Under Monday’s sunny noon sky, Chaunce O’Connor propelled himself forward in his wheelchair, one of several dozen who inaugurated the new west bridge of the Venetian Causeway with a trip across the totally rebuilt structure.
“The most important thing about this is this route is extremely scenic and safer,” O’Connor said against the backdrop of a gorgeous Biscayne Bay vista, as a small American flag attached to his chair flapped in the salty breeze.
After a ceremonial ribbon cutting just before noon, dozens of bicyclists and pedestrians crossed the new span. By about 1 p.m., the Venetian Causeway was open to all traffic again for the first time since June 2015, when the county closed the connection between Miami and Miami Beach for a nine-month, $12.4 million project completely replacing the dilapidated west bridge.
The new bridge looks like the old one, minus the big metal plates that patched the old bridge deck’s weakest spots. About 730 feet of west bridges were demolished and rebuilt the past nine months, detouring traffic to the MacArthur and Julia Tuttle causeways. County officials maintained the scale and look of the fabled roadway, which is on the National Register of Historic Places and has local historic protections.
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Chunks from the old bridge were submerged to create an artificial reef, according to the county. This new bridge, county officials say, should last about 60 years.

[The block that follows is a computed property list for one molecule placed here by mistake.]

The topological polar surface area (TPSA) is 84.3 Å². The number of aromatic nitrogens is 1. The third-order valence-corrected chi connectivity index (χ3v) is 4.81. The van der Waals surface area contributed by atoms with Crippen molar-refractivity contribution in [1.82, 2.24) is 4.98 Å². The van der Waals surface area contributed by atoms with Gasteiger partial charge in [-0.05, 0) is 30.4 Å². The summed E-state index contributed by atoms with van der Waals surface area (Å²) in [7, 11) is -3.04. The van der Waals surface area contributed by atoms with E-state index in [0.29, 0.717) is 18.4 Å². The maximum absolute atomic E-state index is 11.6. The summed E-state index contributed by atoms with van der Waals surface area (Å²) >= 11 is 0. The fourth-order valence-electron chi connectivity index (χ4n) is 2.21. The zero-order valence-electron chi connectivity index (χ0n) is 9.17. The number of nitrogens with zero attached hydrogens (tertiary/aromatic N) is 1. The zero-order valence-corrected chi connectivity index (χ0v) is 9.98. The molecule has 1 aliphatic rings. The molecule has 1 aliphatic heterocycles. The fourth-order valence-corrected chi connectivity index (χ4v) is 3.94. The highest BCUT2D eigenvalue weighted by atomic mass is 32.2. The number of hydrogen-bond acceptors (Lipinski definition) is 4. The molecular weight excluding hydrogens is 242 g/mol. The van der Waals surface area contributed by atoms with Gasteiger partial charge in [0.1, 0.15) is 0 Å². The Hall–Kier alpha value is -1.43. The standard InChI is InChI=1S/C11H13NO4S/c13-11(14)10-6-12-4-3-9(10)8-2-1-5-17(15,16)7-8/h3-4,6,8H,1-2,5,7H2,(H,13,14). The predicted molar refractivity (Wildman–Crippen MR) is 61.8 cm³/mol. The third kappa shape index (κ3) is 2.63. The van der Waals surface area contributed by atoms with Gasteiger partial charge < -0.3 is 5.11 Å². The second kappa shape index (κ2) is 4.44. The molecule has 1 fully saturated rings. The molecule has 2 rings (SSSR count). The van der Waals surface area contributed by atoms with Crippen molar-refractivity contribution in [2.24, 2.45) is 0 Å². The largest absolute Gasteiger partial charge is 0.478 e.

“It’s beautiful, in keeping with the historic designation,” Miami-Dade Mayor Carlos Gimenez said at a ribbon-cutting ceremony Monday morning. “Making things beautiful may take a little bit more money on the front end, but you’re going to get 60 years worth of the aesthetic beauty of this bridge.”
The project finished on time and on budget, according to the county.
Fixing the west bridge was the county’s responsibility, but the remainder of the causeway also needs help. The Florida Department of Transportation oversees the other 11 bridges, and the state agency is looking at the extent of the upgrades needed for the 90-year-old route across the bay.
A three-year study is underway to answer those questions, and it should be done by 2017. But on Monday, dozens of local officials and commuters at the reopening breathed a sigh of relief as Miami got back a crucial link to Miami Beach.
Frankie Ruiz, co-founder of the Miami Marathon, peered east across the bridge toward the Venetian Islands and smiled as he thought about how runners will again race across the causeway. This year, marathoners ran across the MacArthur.
He said he’s already planning to run next year’s marathon across the Venetian, but is happy there are other routes that can also work. “It’s good to know we have a good alternate route,” he said.
Cyclists, runners and drivers were quick take advantage of the reopened causeway as soon as police fully opened the road about 1 p.m.
Uber driver Vance Phillips was among the first to head west from the islands to Miami, bringing a family on vacation from Canada to the mainland.
“I was very happy to see it open up again,” he said after crossing the new bridge. “We got to take people to and from places, so this is great.”
Rush-hour drivers will see a influx of cyclists on the causeway about 6 p.m. Monday, when a few hundred are expected to hold an “opening ride” over and back from Miami Beach to celebrate.